That’s why I ordered a series of reforms to strengthen intelligence earlier this year, and that’s why I’ll be looking to Jim to ensure that we have the most capable and efficient intelligence community possible.  Intelligence must be collected and analyzed quickly.  It must be shared and integrated effectively.  And it must be acted upon decisively.  That’s what I expect as President, and that’s what our national security demands.

In short, our intelligence community needs to work as one, integrated team that produces quality, timely and accurate intelligence.  And let’s be honest, this is a tough task.  But this will be Jim’s core mission.  He is eminently qualified, and he has my complete confidence and support.

Jim also understands the importance of working with our partners in Congress -— as he has said, not merely to appear when summoned, but to keep Congress informed and to seek members’ advice and consent* [sic].  Not surprisingly, the Senate has voted to confirm Jim for senior positions on four separate occasions — and each time it has done so overwhelmingly.  Given the importance of this position, the urgent threats to our nation, and Jim’s unique experience, I urge the Senate to do so again — and as swiftly as possible.

I’ve spoken to the appropriate Senate leaders and I’ve indicated that I expect this nomination to be completed during this work period.  This nomination can’t fall victim to the usual Washington politics.  And as we go forward, my administration will continue to work with Congress to ensure that Jim and all our intelligence professionals have the authorities, resources and support that they need to succeed.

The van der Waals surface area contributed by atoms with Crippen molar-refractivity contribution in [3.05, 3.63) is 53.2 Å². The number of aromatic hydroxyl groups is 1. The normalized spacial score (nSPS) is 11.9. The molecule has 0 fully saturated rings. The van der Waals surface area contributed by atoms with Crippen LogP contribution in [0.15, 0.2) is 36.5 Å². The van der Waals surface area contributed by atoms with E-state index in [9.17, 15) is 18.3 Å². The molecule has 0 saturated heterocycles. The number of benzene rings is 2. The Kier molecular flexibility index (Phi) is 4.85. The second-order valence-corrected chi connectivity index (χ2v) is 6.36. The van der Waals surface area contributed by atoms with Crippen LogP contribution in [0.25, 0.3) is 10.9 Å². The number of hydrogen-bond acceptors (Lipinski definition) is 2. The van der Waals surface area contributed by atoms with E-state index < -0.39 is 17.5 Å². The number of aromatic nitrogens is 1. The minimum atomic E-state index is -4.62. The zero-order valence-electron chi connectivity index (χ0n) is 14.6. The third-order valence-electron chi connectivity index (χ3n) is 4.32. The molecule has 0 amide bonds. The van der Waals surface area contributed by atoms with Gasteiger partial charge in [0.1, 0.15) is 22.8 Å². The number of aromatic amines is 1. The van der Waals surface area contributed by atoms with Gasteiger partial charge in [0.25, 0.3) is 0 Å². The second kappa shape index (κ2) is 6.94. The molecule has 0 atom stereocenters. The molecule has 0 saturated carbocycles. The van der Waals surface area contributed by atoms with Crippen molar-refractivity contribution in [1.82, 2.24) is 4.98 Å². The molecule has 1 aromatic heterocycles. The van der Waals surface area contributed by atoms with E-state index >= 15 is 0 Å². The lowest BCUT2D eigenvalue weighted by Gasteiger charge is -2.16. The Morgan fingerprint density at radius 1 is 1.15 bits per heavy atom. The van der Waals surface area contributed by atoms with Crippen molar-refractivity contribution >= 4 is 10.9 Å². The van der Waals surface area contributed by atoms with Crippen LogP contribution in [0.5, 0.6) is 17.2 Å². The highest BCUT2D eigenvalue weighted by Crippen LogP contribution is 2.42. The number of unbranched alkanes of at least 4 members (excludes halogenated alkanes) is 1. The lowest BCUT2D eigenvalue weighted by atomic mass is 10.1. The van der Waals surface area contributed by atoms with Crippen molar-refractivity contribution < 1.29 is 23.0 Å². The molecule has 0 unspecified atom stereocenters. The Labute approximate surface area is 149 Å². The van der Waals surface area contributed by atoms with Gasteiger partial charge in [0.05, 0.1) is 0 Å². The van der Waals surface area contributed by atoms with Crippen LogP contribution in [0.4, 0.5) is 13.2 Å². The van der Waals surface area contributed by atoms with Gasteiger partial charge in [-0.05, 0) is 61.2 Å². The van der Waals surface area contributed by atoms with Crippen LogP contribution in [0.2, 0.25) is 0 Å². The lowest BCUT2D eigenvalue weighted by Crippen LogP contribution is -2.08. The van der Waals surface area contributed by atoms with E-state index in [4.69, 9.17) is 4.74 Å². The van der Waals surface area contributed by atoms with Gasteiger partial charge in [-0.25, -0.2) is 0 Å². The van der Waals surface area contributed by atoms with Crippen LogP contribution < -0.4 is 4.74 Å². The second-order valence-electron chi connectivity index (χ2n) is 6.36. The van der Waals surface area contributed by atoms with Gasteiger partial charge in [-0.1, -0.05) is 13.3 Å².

Finally, let me say to the men and women across our intelligence community —- most Americans may never see your work, but every American is safer because of your service, and we are profoundly grateful.  You have chosen to serve America.  Now, it’s America’s duty to back you up so you can fulfill the mission that we ask of you and keep this country safe.  That’s my promise to you as President of the United States, and that’s what Jim Clapper will do as Director of National Intelligence.

So, Jim, to you and your family, who joins us here today, thank you for taking on this critical assignment.

And with that, I’d invite Jim to say a few words.

Thank you, Jim.

MR. CLAPPER:  Thank you very much.

Thank you, Mr. President.  I am humbled, honored, and daunted by the magnitude of the responsibilities of the position of DNI.  It’s a job that cannot be done without your support and that of the Congress, and I intend to earn that support from both, as well as the public, if I’m confirmed for this position.

We have the largest, most capable intelligence enterprise on the planet, and it is the solemn, sacred trust of the DNI to make that enterprise work.

With that, nominees are like my two oldest grandkids, who are here today having a life experience — better seen than heard.

Thank you very much.  (Laughter.)


10:50 A.M. EDT


Source: whitehouse.gov